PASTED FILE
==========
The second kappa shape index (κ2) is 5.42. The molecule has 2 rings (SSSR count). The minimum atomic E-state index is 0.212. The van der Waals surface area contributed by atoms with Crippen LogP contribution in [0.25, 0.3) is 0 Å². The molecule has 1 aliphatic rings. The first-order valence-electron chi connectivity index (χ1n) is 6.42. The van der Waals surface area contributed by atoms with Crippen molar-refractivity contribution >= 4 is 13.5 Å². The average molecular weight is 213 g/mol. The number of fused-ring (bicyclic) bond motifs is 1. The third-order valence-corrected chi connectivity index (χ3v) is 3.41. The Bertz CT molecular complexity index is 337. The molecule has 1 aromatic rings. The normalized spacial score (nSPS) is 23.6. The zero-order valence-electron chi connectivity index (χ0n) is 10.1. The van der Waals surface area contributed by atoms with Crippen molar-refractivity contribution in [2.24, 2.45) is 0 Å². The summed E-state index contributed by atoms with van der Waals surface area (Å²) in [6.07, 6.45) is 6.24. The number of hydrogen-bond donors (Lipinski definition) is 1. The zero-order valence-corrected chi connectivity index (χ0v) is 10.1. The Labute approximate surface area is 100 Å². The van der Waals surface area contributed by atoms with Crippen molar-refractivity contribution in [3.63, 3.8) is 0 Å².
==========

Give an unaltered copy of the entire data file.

The second kappa shape index (κ2) is 5.42. The molecule has 2 rings (SSSR count). The minimum atomic E-state index is 0.212. The van der Waals surface area contributed by atoms with Crippen LogP contribution in [0.25, 0.3) is 0 Å². The molecule has 1 aliphatic rings. The first-order valence-electron chi connectivity index (χ1n) is 6.42. The van der Waals surface area contributed by atoms with Crippen molar-refractivity contribution >= 4 is 13.5 Å². The average molecular weight is 213 g/mol. The number of fused-ring (bicyclic) bond motifs is 1. The third-order valence-corrected chi connectivity index (χ3v) is 3.41. The Bertz CT molecular complexity index is 337. The molecule has 1 aromatic rings. The normalized spacial score (nSPS) is 23.6. The zero-order valence-electron chi connectivity index (χ0n) is 10.1. The van der Waals surface area contributed by atoms with Crippen molar-refractivity contribution in [2.24, 2.45) is 0 Å². The summed E-state index contributed by atoms with van der Waals surface area (Å²) in [6.07, 6.45) is 6.24. The number of hydrogen-bond donors (Lipinski definition) is 1. The zero-order valence-corrected chi connectivity index (χ0v) is 10.1. The Labute approximate surface area is 100 Å². The van der Waals surface area contributed by atoms with Crippen molar-refractivity contribution in [3.63, 3.8) is 0 Å².